Monson, Maine

What a way to start our journey. Jared and I have made it to Monson, Maine, a tiny little town at the end of the 100-mile wilderness. We got in last night but were so tired and had so much to do that we didn’t get a chance to post anything. We’re staying at a little hostel called Shaw’s – the owner/operators are amazing, and so nice. They even came and picked us up from the trail (where it intersected with Maine Highway 15). We’ve completed 114 miles of the 2189.2 miles on the Appalachian Trail – about 5% of the way there! We’ve heard from many sources – including the owners of this hostel, which have thru-hiked themselves – that the part we just did was the hardest of the whole trail. We can attest to its difficulty, if not its comparison to the rest of the trail.

Pictures will be posted en masse after this post!

Day 1
Slept at Katahdin Stream Campground
10.4 miles
This day was amazing. We left our packs at the ranger station and summited Katahdin – due to some confusion and delays, we ended up starting the hike around 10:30am, and finishing around 4:30pm (which is pretty fast, according to some locals). If you’ve ever done Old Rag in Virginia, Katahdin is like a much harder and much taller Old Rag. Half of the trail was hopping on rocks up creeks and streams (the trail itself was the stream). About a mile and a half in, the trail becomes a scramble.. Well, actually, more like a climb. There were literally places where steel rebar was hammered into the rock to give you somewhere to hold/step. This was by far the single hardest summit/hike I’ve ever done, and it was also my favorite. Unfortunately, the top was extremely cold, so we got our pictures and got out. That night was pretty buggy, and we were figuring out all of our gear.

Day 2
Slept at Hurd Brook Lean-To
13.3 miles
We hiked through some crazy woods and bogs, forded two rivers, and walked on planks through swamps. The terrain changed numerous times. The last three miles were the start of the 100-mile wilderness. We expected to show up the to the shelter alone; instead, we found a roaring fire and 11 other southbounders. It’s crazy because we expected to be alone for a large portion of the trip – instead, we’ve found ourselves in a cool group for hikers! One of the guys always says how much his gear is worse than everyone’s – because it was, he had like nothing – and so he got the trail name Downer. Another guy tells long convoluted stories; his name became Homer.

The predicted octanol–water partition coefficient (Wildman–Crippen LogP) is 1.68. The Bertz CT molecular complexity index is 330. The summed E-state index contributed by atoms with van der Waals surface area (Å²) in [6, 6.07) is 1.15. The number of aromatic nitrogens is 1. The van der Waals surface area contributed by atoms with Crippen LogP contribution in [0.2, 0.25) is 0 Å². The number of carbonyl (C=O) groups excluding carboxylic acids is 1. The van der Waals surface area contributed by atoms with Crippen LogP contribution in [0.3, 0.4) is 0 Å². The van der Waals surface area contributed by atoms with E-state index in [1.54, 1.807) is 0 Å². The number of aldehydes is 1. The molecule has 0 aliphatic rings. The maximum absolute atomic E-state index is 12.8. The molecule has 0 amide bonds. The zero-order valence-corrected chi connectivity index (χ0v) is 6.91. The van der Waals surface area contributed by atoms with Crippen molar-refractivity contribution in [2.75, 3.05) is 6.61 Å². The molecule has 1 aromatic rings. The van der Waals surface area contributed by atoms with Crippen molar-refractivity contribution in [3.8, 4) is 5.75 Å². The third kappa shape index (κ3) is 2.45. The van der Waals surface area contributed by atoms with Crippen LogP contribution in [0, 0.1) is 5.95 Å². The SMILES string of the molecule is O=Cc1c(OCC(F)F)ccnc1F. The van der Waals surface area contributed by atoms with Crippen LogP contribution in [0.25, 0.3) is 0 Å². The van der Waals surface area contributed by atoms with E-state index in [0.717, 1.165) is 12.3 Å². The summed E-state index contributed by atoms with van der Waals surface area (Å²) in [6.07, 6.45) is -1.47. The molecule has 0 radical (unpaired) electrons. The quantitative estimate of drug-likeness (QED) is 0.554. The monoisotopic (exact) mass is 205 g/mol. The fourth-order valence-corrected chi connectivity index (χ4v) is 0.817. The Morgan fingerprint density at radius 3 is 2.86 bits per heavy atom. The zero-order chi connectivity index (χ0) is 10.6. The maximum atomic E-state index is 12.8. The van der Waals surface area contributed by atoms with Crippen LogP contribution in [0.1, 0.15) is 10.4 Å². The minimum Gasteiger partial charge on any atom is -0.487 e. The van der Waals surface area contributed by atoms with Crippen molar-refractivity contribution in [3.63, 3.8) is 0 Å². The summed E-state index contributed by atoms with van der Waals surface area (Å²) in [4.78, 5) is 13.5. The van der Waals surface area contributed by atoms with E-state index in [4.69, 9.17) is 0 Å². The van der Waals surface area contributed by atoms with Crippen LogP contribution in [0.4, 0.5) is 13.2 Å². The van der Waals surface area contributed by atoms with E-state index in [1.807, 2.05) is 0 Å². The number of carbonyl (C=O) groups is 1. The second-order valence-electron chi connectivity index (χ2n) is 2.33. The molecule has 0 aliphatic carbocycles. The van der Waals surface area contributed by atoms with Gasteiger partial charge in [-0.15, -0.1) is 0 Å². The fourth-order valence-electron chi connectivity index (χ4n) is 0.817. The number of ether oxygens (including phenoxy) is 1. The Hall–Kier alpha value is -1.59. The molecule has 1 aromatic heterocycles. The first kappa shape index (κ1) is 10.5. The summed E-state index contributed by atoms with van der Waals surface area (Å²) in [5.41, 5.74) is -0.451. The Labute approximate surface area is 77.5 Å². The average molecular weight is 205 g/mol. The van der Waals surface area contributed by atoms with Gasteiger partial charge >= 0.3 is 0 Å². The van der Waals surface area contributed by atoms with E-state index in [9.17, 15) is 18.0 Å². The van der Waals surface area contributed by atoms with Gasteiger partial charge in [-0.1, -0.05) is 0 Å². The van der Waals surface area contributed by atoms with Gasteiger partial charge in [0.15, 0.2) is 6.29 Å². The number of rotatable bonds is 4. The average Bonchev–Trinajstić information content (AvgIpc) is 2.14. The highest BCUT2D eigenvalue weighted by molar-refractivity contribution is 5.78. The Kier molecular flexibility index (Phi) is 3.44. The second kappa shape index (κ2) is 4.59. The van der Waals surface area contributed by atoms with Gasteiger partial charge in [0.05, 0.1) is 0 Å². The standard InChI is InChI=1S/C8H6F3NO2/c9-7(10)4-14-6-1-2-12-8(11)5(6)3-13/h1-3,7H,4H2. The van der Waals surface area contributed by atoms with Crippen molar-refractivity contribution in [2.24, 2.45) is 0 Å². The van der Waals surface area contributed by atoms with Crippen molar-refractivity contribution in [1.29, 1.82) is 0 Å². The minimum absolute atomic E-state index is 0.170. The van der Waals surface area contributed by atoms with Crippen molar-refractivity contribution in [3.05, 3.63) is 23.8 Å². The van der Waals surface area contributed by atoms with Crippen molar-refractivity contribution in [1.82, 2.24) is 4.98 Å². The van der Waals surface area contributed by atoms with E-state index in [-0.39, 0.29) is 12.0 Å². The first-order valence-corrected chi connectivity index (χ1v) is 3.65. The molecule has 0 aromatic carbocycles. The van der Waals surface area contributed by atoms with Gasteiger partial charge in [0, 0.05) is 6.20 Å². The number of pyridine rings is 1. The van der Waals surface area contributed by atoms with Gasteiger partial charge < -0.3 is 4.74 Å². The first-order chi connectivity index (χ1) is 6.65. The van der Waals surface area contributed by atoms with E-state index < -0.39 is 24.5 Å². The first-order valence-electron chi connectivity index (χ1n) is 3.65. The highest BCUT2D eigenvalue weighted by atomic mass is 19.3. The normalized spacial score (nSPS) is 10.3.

Day 3
Slept at Rainbow Stream Lean-To
11.1 miles
This was by far the most beautiful shelter that we’ve stayed at so far. We pushed it a little a fast to get here, and relaxed the whole day. Jared smashed some logs with a huge rock to get big pieces of wood for the fire, and so someone started calling him Hulk. I call him Banner, instead (for Bruce Banner, the alter ego of Hulk) because it’s a little less intimidating.

Day 4
Slept at Potaywadjo Lean-To
18.~ miles
This day was so hard. We started hiking at 8:30am, and didn’t get there until 8:30pm. There were crazy swamps and bogs that we had to hop and jump and step through all day, and the trail itself was not well kept or maintained. It got so bad a few times that we got a little lost and had to backtrack. Once we got to the shelter, though, we met up with 4 of the guys from the original 13 – Brandon, Josh, Jake and Homer. They were super happy to see us make it – they said it was a huge morale boost. We end up sticking with them for a good long while.

Day 5
Cooper Brook Lean-To
11.4 miles
The hike was pretty easy and straight-forward on this day, but the pains in my knees were horrible. It took forever for them to warm up -over three miles – so I was walking like a cripple for hours. We met Ben and Melissa, a southbound thru-hike couple that are really really nice. We also got to hang out with Slingshot, a guy who brought his slingshot to kill small animals and eat. By this day, he had already eaten 4 (which is illegal, but hey). I got the name “Rabbi” today.. I’ve grown to like it!